Wine making at a commercial scale in New Zealand is relatively recent. In the 1830’s there were a few small wineries for the local consumption of settlers, mostly british soldiers and a few missionaries. Wine only became a serious industry in the 1970’s. Until the 70’s the local population was relatively isolated from the rest of the world and wine was not part of their culture. However, as New Zealanders started to travel more and experience different lifestyles abroad, they brought back a taste for good wine and a few ideas on how to make it.
New Zealanders have proven to be quick learners and a decade after starting to develop the Marlborough region for larger scale production, Cloudy Bay was producing one of the best Sauvignon blanc in the world, according to wine critics including George Taber and Oz Clarke. New Zealand has become a member of the very select club of regions producing internationally acclaimed wines.
One particularity of the country is no wineyard is more than 80 miles away from the ocean so all grapes are grown under the salty sea breeze. Most wineries are settled in alluvial valleys, planting wine trees in sandstone alluvial deposits coming from the mountains. This soil stocks sun heat and creates a temperate microclimate balancing the cold wind. Cool nights and temperate summers affect the grapes acidity, often higher than in Australia.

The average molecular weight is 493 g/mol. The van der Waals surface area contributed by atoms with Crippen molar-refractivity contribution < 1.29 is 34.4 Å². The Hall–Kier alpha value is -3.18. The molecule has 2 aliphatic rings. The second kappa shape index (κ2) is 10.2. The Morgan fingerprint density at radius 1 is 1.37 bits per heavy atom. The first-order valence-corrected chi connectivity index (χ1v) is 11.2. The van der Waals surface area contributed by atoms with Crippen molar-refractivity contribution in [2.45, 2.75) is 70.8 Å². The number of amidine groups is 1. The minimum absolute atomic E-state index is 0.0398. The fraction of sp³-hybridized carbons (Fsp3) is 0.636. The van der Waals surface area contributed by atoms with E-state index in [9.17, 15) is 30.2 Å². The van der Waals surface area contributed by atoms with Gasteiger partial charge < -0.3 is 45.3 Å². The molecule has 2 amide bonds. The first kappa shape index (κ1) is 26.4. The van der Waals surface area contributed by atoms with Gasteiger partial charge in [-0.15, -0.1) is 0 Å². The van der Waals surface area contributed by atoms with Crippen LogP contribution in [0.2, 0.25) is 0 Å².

Sauvignon blanc is dominating the New Zealand landscape due to its early success with New Zealand’s soil but producers have of course also fell for the king, Chardonnay. The oceanic climate with no heat or cold peaks has also proven to be the perfect place for the delicate Pinot Noir, which has become the dominant variety in the Canterbury region. Comparisons with Burgondy are unavoidable and for some oenologists the best vintages have reached good Burgondy’s complexity and finesse.